Living with an autoimmune disease from diagnosis to kidney transplant to HAPPILY EVER AFTER. This is my plan!
Wednesday, July 25, 2012
Sjogrens......good gravy, I am doomed!
I do believe some of us have thought this a time or two or three or....you get the picture. There is no cure. Yes, we have been brought up a few times on the television show House. When the doctors on that show have no clue, they start listing the autoimmune diseases. Ha! A whole show was based on Sjogrens Syndrome. Our little elite disease has even been on Mysterious Diagnosis. Are we doomed? No way. Nope. Nah. Never.
Do we make adjustments to our lives? Sometimes a little, sometimes a lot. It is part of who we are, but it does not define who we are. I think back to some of the adjustments I had to make. Popping pills was a huge one. I still do not like to take them. Saving my energy when needed....although at times that doesn't work! Lol ahhhhhh the trips to visit the vampires. I think I get doubled whammy on that because of my kidney failure ultimately caused by Sjogrens. However, the good side to each of those adjustments are;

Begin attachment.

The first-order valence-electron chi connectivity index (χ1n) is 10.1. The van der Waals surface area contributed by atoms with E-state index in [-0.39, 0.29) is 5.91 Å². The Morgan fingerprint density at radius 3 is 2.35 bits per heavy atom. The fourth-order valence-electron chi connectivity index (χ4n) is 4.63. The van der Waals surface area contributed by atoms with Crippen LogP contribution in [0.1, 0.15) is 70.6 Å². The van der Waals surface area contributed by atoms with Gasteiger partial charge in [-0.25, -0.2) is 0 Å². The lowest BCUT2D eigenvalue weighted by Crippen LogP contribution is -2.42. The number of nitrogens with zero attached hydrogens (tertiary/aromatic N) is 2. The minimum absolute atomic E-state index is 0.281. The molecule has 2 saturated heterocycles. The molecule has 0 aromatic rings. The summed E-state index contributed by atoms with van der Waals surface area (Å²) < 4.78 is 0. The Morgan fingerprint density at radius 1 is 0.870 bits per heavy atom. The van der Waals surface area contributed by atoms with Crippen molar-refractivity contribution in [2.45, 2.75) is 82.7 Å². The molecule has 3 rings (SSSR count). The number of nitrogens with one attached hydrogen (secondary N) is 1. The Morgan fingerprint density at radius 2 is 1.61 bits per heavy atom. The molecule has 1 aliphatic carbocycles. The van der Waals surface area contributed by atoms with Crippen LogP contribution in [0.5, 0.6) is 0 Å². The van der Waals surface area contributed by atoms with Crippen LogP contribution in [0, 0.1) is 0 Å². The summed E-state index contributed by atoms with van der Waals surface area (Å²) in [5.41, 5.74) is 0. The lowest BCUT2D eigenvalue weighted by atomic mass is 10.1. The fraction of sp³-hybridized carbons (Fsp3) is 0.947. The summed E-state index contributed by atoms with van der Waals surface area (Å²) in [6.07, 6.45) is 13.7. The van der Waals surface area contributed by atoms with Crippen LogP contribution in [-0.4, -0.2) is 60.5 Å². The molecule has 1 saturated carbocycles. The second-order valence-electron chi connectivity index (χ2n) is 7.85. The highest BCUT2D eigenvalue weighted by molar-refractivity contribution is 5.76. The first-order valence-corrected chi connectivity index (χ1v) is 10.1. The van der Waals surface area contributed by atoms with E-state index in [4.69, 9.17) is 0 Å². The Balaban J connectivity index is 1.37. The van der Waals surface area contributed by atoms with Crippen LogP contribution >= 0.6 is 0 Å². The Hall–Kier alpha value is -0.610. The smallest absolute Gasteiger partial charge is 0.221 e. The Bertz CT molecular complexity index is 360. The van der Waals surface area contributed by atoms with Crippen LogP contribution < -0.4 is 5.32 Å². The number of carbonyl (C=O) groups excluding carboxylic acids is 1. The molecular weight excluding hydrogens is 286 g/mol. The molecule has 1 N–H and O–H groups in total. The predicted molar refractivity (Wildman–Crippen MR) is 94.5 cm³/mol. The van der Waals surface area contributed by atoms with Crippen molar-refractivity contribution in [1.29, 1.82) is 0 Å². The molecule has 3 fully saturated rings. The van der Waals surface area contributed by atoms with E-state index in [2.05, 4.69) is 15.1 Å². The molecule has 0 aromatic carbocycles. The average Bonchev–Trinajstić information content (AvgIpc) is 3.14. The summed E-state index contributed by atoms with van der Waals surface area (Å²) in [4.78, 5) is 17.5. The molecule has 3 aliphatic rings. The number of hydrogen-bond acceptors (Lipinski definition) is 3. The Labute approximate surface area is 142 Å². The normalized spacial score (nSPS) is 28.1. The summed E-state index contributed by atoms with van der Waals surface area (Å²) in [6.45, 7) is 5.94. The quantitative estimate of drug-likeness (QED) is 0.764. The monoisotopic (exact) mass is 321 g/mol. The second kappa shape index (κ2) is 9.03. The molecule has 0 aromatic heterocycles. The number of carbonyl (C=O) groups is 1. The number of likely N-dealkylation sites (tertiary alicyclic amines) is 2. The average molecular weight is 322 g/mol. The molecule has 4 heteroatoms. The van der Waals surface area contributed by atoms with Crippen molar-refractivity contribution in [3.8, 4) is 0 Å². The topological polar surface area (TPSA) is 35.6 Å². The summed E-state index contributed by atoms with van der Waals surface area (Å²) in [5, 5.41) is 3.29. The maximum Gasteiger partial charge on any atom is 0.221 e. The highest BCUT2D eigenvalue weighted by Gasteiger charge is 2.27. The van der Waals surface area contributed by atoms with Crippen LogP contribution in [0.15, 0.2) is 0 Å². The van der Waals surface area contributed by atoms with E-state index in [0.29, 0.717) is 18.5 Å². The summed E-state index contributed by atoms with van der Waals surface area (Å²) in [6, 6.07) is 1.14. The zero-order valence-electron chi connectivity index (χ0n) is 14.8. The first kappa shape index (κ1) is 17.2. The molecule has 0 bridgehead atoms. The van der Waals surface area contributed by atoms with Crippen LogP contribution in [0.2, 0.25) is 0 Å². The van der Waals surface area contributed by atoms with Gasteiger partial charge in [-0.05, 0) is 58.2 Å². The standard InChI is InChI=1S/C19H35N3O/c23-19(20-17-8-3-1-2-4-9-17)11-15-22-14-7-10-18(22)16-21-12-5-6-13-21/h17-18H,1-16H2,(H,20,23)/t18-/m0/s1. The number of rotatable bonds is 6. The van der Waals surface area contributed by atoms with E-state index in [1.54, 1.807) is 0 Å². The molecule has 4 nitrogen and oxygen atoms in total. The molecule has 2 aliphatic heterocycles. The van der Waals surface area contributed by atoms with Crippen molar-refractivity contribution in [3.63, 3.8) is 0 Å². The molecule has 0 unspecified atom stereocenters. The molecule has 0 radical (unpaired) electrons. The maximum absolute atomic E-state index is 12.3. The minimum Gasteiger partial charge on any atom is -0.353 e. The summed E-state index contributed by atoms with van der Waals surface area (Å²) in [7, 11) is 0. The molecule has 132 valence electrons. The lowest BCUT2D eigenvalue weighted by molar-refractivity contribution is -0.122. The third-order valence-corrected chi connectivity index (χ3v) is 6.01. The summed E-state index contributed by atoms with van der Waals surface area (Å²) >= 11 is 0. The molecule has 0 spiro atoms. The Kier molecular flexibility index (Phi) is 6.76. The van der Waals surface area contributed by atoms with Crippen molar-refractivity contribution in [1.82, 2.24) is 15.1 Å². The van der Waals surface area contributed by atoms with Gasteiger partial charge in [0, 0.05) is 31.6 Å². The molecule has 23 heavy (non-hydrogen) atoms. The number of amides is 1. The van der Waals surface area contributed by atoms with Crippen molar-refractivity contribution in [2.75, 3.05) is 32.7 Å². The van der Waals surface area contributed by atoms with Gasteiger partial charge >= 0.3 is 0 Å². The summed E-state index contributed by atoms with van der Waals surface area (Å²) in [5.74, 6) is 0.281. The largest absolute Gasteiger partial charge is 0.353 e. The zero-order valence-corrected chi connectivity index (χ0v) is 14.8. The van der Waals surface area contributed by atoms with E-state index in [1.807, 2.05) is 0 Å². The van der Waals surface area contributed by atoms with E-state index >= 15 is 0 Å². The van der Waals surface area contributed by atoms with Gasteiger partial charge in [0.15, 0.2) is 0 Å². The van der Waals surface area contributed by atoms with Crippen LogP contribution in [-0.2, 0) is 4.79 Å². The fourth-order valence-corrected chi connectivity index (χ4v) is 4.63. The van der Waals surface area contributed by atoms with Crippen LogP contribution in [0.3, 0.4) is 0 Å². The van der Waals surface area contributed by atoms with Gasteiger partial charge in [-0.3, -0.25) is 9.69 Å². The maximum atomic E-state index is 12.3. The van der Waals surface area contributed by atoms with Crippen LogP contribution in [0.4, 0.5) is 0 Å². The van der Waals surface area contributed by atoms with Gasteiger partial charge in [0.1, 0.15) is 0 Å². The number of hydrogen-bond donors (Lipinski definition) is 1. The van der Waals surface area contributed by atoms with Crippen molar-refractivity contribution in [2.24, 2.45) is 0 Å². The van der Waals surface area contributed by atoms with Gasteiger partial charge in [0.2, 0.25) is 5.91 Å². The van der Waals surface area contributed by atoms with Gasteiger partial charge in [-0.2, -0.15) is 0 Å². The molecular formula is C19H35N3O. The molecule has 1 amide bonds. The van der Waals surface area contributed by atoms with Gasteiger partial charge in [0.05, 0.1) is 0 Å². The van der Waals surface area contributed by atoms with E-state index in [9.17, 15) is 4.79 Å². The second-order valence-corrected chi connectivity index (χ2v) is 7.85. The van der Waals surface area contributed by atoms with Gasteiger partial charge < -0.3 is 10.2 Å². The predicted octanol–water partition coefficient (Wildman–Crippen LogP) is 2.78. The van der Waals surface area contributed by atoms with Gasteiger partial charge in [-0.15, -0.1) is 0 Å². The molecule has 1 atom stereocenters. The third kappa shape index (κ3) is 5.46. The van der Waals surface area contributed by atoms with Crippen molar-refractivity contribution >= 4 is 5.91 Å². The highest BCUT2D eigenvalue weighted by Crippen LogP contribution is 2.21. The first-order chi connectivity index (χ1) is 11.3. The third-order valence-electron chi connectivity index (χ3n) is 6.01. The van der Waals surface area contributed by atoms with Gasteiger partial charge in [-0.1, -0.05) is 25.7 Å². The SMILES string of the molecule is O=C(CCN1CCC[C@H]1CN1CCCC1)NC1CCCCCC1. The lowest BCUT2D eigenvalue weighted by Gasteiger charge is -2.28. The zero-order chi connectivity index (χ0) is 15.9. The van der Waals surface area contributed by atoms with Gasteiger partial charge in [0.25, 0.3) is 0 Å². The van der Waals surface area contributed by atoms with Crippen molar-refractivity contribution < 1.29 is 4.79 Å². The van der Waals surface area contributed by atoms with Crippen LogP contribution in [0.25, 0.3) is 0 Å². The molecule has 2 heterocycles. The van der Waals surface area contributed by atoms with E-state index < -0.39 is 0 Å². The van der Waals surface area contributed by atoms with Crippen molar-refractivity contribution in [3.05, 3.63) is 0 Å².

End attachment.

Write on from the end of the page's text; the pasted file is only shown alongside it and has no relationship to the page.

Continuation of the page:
The medicine controls some of my symptoms some of the time.
Ahhhhhhhh.....naps give me time to myself.
I am no longer hyperventilating before blood work. It is easy as can be. What were some adjustments to life when living with Sjogrens or any other disease you may have?
Barely 40 something mom of two little pumpkins who has Sjogrens Syndrome & facing a kidney transplant. I am not a doctor, I am just a patient going through this journey. This is my story I want to share in hopes of helping others.
Sjögren's syndrome often is undiagnosed or misdiagnosed. The symptoms of Sjögren's syndrome may overlap or "mimic" those of other diseases including lupus, rheumatoid arthritis, fibromyalgia, chronic fatigue syndrome, and multiple sclerosis. Because all symptoms are not always present at the same time and Sjögren's can involve several body systems, physicians and dentists sometimes treat each symptom individually and do not recognize that a systemic disease is present